Considero que los procesos en su contra son un fraude. No hay razón para que las autoridades suecas lo quieran interrogar. Si sigue preso (en la embajada) es por el miedo a ser perseguido por Estados Unidos. Por esa misma razón Edward Snowden sigue en Rusia.

En: bbc 

Priming the Pump: The Economic Metaphor Trump ‘Came Up With’

President Trump recently sat for a long interview with The Economist magazine in which he discussed his economic agenda. One exchange was particularly attention-grabbing for those who could remember their high school history, or who paid vague attention to the debates over stimulus during the last recession.

Explaining why he seeks tax cuts even if they risk expanding the budget deficit, President Trump said that they might increase the deficit temporarily, but that “we have to prime the pump.”

“Have you heard that expression before, for this particular type of an event?” the president said.

Yes, the interviewer — who, again, is an editor of The Economist — confirmed.

“Have you heard that expression used before? Because I haven’t heard it. I mean, I just … I came up with it a couple of days ago and I thought it was good.”

Hoo boy. Let’s unpack this.

What is Mr. Trump talking about?

“Priming the pump” is a common metaphor for using government tax and spending to try to boost the economy into a higher level of functioning.

The origin of the metaphor refers to pumps used to extract water from wells, which were more widespread before most people had indoor plumbing. The basic idea was to pour a bit of water into a mechanism to make it possible to pump water out. Here’s a video!

The economics metaphor is that the government might increase economic growth by pumping a little extra cash into the system, perhaps by spending money on jobs programs, or, to use Mr. Trump’s preferred policy, cutting taxes. The hope is that the economy then takes off on its own, just as adding a little water to a pump enables water to flow freely.

Did he invent the term?

No. It dates to before Mr. Trump was born. It was in wide use by 1933, when President Roosevelt fought the Great Depression with pump-priming stimulus. For example, a 1933 cartoon assailing the Roosevelt administration’s spending practices was titled “What we need is another pump” and showed a desperate Roosevelt, with billions already spent, pouring more water into a pump, fruitlessly.

The term is most closely associated with the economic theories of John Maynard Keynes, who advocated energetic intervention to try to arrest the depression. By the time Mr. Trump was in school in the 1950s and 1960s, it was widely taught in history and economics courses as part of the story of how the United States emerged from the depression.

John Maynard Keynes, right, speaking to Treasury Secretary Henry Morgenthau Jr. at an international monetary conference at Bretton Woods, N.H., in 1944. Credit Alfred Eisenstaedt/Time & Life Pictures — Getty Images

The concept was widely discussed again in 2009 and subsequent years in the context of the Obama administration’s stimulus package, which aimed to jolt the United States out of the deep recession. A Nexis search shows the phrase “pump priming” or its variants appeared in 1,073 news articles in major publications in 2009 alone, and they are almost all referring to economics, not water pumps.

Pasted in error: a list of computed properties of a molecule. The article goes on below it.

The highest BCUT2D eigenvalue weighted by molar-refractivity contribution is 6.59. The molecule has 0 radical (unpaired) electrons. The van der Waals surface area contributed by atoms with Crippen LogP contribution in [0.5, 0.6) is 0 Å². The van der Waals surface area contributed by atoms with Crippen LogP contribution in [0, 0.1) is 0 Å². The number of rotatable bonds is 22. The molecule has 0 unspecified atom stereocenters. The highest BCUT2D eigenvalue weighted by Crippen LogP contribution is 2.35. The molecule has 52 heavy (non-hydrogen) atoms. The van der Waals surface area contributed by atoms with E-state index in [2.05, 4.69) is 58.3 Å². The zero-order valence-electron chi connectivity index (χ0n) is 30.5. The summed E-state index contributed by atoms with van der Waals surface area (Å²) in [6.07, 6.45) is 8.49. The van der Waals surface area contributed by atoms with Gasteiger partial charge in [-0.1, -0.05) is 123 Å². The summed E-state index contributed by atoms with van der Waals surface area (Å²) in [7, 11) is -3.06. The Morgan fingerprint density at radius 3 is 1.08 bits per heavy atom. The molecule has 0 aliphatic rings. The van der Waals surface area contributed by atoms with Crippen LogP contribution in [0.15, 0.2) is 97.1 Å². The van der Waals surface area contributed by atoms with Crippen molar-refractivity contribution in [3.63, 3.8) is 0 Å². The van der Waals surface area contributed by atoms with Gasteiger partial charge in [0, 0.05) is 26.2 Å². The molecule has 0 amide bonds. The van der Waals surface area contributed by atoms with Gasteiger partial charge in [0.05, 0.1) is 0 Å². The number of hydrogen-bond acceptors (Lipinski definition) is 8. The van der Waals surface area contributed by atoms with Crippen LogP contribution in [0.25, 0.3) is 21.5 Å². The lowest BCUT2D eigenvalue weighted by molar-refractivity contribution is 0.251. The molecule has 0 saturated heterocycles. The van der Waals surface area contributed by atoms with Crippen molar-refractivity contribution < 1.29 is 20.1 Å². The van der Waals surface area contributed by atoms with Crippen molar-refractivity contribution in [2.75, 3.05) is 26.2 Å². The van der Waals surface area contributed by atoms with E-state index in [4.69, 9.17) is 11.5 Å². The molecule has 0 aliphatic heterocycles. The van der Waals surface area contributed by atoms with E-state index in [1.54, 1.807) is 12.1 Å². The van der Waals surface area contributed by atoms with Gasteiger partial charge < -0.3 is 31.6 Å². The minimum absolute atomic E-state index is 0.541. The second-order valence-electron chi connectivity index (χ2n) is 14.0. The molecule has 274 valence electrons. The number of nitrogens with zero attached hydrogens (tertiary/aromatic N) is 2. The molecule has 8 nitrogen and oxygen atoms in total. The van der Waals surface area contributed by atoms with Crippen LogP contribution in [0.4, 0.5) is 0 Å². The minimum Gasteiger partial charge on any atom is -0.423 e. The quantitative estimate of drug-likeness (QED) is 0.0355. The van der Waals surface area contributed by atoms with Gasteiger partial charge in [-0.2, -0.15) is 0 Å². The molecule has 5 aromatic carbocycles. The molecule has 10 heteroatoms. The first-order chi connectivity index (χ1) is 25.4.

In fact, arguably “priming the pump” is now a “dead metaphor,” or a metaphor in which the original evocative meaning is largely lost. Not many people have a home water pump they need to prime anymore, after all. Other dead metaphors include “champing at the bit” (technically a reference to obstreperous horses) or “selling like hot cakes” (an early term for pancakes, which were in high demand in the 19th century).

Does Trump really think that he invented it?

A more generous reading of the interview with The Economist suggests that perhaps he didn’t literally mean that he came up with the term on his own; he seemed to know that it was a phrase that the editors might have already heard. Still, this fits with a pattern in which the president seems to learn of widely known, widely discussed concepts and view them as novel and revelatory.

For example, he seemed surprised when the Chinese president explained why his country couldn’t simply coerce North Korea into more agreeable behavior, and he has expressed wonderment that health care policy is complicated.

Is now a really good time to be priming the pump?

In Keynesian economic theory, the strategy makes the most sense when there are underutilized economic resources to be tapped, such as during a recession or depression. While the United States economy probably isn’t yet at full capacity, with the unemployment rate at 4.4 percent it does seem to be closing in on full employment. Factories are running closer to full speed, among other evidence that the economy is hardly depressed.

Perhaps workers who have left the labor force could be coaxed back in with faster economic growth, or the right mix of tax and regulatory policies could unleash higher productivity growth. But those are more esoteric arguments than the standard “prime the pump” concept.

To extend the metaphor, it’s hard to prime a pump when the water is already flowing just fine.

Are there any other concepts from Keynesian economics the president might wish to learn about?